Archive for category Holidays
I think, as a young child, the eve of anticipation was far more exciting than Christmas Day itself and, apart from a few hours sleep to give Santa the window (or chimney) of opportunity, was effectively an all-nighter with a 6:00pm start watching the sky and a 6:00am opening of Santa’s gifts. But then the day itself tended to disintegrate into the grown-ups routines of church and a family meal until exhaustion kicks in from the all-nighter. In fact, for me, the best thing about Christmas really was that it launched our summer holiday break from school and I had a new cricket bat, swimming goggles, softball glove or tennis racquet to enjoy it all.
It is, of course, mid-winter in the Northern hemisphere, so no great summer holidays to follow the 6:00am opening time for them. But nonetheless Christmas Day continues to be a huge celebration all around the globe. It is the big one. Billions of people stop work to celebrate Christmas Day, 25th December. So how did it come to this?
Well, in a nutshell, we have Christmas Day because the Romans executed a Jewish preacher named Yahshua who was given, by his Jewish followers, the title of Messiah, meaning ‘the anointed one’ or ‘liberator’. Other followers, educated in Greek, called him Iesous and used the Greek title of Christos, also meaning the anointed one. The name has subsequently been Romanised and/or Anglicised to Jesus. A liberator was believed, certainly by the Romans, to be intent on liberating the Jews from the rule of Rome; a crime of sedition for which punishment was death. The Romans continued persecuting this Christian religious sect, which had spread well beyond Israel, until 313AD. At this time the Roman Emperor Constantine apparently decided that if he couldn’t exterminate the cult, he would simply create an organisational structure to control it for his own purposes. The official Roman Catholic version is that Constantine thought he saw a cross in the sky before a battle with his brother over supremacy in the Roman Empire. Because his conscripted soldiers then managed to slaughter most of the poor sods in his brother’s conscripted army, Constantine decided that the vision of the cross in the sky was a signal from Jesus, the preacher of love and peace, who had done him a solid in helping win the battle and so he would stop persecuting Christians as his part of the deal. (It did not persuade him to give up his paganism, however).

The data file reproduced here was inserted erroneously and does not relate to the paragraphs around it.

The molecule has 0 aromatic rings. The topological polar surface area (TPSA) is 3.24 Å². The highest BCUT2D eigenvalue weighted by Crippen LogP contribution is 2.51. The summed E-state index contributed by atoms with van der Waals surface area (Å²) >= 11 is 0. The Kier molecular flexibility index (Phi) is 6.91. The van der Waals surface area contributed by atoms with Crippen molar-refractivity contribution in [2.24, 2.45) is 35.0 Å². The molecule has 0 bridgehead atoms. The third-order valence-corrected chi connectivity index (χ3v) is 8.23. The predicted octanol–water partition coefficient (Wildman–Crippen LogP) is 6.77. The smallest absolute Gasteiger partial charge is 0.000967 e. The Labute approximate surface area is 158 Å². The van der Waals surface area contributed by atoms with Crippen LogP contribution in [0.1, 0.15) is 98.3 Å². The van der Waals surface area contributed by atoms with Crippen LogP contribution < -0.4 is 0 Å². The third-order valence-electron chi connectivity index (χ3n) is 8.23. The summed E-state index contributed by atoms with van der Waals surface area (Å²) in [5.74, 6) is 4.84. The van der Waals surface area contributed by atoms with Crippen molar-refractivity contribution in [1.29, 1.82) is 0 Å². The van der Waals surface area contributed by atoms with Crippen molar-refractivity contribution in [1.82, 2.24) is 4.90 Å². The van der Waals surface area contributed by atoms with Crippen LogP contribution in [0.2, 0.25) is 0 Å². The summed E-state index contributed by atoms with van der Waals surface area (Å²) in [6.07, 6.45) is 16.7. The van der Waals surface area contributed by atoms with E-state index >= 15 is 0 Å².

But, in effect, Constantine made the Christian bishops an offer they could not refuse. His patronage. That meant legitimacy, an end to persecution, an authority over the peasants in their parish that was backed up by the empire of Rome, and an income from those peasants that could only increase as the emperor’s endorsement expanded their customer base. The bishops would become franchise holders of this religious organisation. And so it was agreed by all that Yahshua died, not for the crime of sedition against the Roman occupiers of Israel and their Rabbi puppets, but rather in atonement for the sins of all mankind. It became almost as if the Romans had been given no choice but to crucify Yahshua because this death was ordained by God, who decided to sacrifice his son in atonement for the sins of all humans. It wouldn’t be the first time history was rewritten. It was a win/win. The Christian church expanded with the support of Rome and the bishops made sure all those under their pastoral care were loyal to Rome.